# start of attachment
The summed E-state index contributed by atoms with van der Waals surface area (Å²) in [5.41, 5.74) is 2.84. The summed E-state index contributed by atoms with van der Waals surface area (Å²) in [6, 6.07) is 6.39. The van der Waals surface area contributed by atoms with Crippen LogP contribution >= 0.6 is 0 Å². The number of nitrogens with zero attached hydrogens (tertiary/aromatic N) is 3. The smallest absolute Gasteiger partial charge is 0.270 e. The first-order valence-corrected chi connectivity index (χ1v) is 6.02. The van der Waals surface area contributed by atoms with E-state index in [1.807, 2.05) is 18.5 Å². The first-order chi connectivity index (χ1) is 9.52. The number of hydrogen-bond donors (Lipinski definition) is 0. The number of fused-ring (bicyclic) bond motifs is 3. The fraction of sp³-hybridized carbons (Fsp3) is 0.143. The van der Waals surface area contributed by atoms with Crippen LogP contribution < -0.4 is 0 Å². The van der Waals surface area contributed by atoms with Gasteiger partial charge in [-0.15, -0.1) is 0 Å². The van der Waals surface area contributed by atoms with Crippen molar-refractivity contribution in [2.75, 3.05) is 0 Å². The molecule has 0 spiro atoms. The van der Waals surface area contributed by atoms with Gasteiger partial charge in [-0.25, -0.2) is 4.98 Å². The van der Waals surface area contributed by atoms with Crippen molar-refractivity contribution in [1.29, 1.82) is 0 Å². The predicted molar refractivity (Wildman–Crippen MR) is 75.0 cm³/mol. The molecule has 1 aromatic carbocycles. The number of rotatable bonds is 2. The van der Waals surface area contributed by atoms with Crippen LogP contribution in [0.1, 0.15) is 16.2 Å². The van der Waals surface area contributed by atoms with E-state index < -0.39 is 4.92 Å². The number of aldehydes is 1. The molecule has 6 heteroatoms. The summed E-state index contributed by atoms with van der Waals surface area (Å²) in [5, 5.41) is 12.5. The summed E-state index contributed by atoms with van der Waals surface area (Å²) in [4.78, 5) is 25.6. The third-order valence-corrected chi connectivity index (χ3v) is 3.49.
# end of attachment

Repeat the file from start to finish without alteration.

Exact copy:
The summed E-state index contributed by atoms with van der Waals surface area (Å²) in [5.41, 5.74) is 2.84. The summed E-state index contributed by atoms with van der Waals surface area (Å²) in [6, 6.07) is 6.39. The van der Waals surface area contributed by atoms with Crippen LogP contribution >= 0.6 is 0 Å². The number of nitrogens with zero attached hydrogens (tertiary/aromatic N) is 3. The smallest absolute Gasteiger partial charge is 0.270 e. The first-order valence-corrected chi connectivity index (χ1v) is 6.02. The van der Waals surface area contributed by atoms with E-state index in [1.807, 2.05) is 18.5 Å². The first-order chi connectivity index (χ1) is 9.52. The number of hydrogen-bond donors (Lipinski definition) is 0. The number of fused-ring (bicyclic) bond motifs is 3. The fraction of sp³-hybridized carbons (Fsp3) is 0.143. The van der Waals surface area contributed by atoms with Crippen LogP contribution < -0.4 is 0 Å². The van der Waals surface area contributed by atoms with Gasteiger partial charge in [-0.15, -0.1) is 0 Å². The van der Waals surface area contributed by atoms with Crippen molar-refractivity contribution in [2.75, 3.05) is 0 Å². The molecule has 0 spiro atoms. The van der Waals surface area contributed by atoms with Gasteiger partial charge in [-0.25, -0.2) is 4.98 Å². The van der Waals surface area contributed by atoms with Crippen molar-refractivity contribution in [1.29, 1.82) is 0 Å². The predicted molar refractivity (Wildman–Crippen MR) is 75.0 cm³/mol. The molecule has 1 aromatic carbocycles. The number of rotatable bonds is 2. The van der Waals surface area contributed by atoms with Crippen LogP contribution in [0.1, 0.15) is 16.2 Å². The van der Waals surface area contributed by atoms with E-state index < -0.39 is 4.92 Å². The number of aldehydes is 1. The molecule has 6 heteroatoms. The summed E-state index contributed by atoms with van der Waals surface area (Å²) in [5, 5.41) is 12.5. The summed E-state index contributed by atoms with van der Waals surface area (Å²) in [4.78, 5) is 25.6. The third-order valence-corrected chi connectivity index (χ3v) is 3.49.